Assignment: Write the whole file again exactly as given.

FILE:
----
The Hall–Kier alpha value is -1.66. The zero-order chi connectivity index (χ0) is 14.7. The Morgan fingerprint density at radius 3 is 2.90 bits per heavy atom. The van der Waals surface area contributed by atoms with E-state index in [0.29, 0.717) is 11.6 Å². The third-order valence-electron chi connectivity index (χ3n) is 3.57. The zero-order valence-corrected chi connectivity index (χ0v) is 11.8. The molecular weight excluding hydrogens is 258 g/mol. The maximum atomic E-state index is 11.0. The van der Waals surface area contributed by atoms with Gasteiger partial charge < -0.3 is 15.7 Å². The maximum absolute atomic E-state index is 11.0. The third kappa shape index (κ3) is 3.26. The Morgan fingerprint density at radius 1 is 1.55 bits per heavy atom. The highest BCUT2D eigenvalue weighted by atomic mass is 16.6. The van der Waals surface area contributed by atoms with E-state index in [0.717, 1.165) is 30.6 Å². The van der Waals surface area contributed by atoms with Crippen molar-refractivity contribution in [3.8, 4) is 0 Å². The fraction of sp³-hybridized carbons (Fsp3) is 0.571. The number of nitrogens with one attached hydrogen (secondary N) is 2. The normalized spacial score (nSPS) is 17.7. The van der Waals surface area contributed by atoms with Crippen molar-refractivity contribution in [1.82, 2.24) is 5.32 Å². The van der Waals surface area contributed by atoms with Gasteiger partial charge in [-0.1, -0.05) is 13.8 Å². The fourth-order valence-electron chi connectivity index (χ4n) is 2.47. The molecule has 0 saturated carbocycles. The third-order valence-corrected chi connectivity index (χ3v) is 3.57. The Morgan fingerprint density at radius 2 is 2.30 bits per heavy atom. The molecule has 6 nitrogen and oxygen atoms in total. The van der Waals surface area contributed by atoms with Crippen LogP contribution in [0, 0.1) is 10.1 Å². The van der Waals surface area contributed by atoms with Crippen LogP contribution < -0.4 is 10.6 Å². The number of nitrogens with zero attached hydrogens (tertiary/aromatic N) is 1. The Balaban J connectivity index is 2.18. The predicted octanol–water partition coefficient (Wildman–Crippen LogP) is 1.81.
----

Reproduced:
The Hall–Kier alpha value is -1.66. The zero-order chi connectivity index (χ0) is 14.7. The Morgan fingerprint density at radius 3 is 2.90 bits per heavy atom. The van der Waals surface area contributed by atoms with E-state index in [0.29, 0.717) is 11.6 Å². The third-order valence-electron chi connectivity index (χ3n) is 3.57. The zero-order valence-corrected chi connectivity index (χ0v) is 11.8. The molecular weight excluding hydrogens is 258 g/mol. The maximum atomic E-state index is 11.0. The van der Waals surface area contributed by atoms with Gasteiger partial charge < -0.3 is 15.7 Å². The maximum absolute atomic E-state index is 11.0. The third kappa shape index (κ3) is 3.26. The Morgan fingerprint density at radius 1 is 1.55 bits per heavy atom. The highest BCUT2D eigenvalue weighted by atomic mass is 16.6. The van der Waals surface area contributed by atoms with E-state index in [0.717, 1.165) is 30.6 Å². The van der Waals surface area contributed by atoms with Crippen molar-refractivity contribution in [3.8, 4) is 0 Å². The fraction of sp³-hybridized carbons (Fsp3) is 0.571. The number of nitrogens with one attached hydrogen (secondary N) is 2. The normalized spacial score (nSPS) is 17.7. The van der Waals surface area contributed by atoms with Crippen molar-refractivity contribution in [1.82, 2.24) is 5.32 Å². The van der Waals surface area contributed by atoms with Gasteiger partial charge in [-0.1, -0.05) is 13.8 Å². The fourth-order valence-electron chi connectivity index (χ4n) is 2.47. The molecule has 0 saturated carbocycles. The third-order valence-corrected chi connectivity index (χ3v) is 3.57. The Morgan fingerprint density at radius 2 is 2.30 bits per heavy atom. The molecule has 6 nitrogen and oxygen atoms in total. The van der Waals surface area contributed by atoms with Crippen LogP contribution in [0, 0.1) is 10.1 Å². The van der Waals surface area contributed by atoms with Crippen LogP contribution < -0.4 is 10.6 Å². The number of nitrogens with zero attached hydrogens (tertiary/aromatic N) is 1. The Balaban J connectivity index is 2.18. The predicted octanol–water partition coefficient (Wildman–Crippen LogP) is 1.81.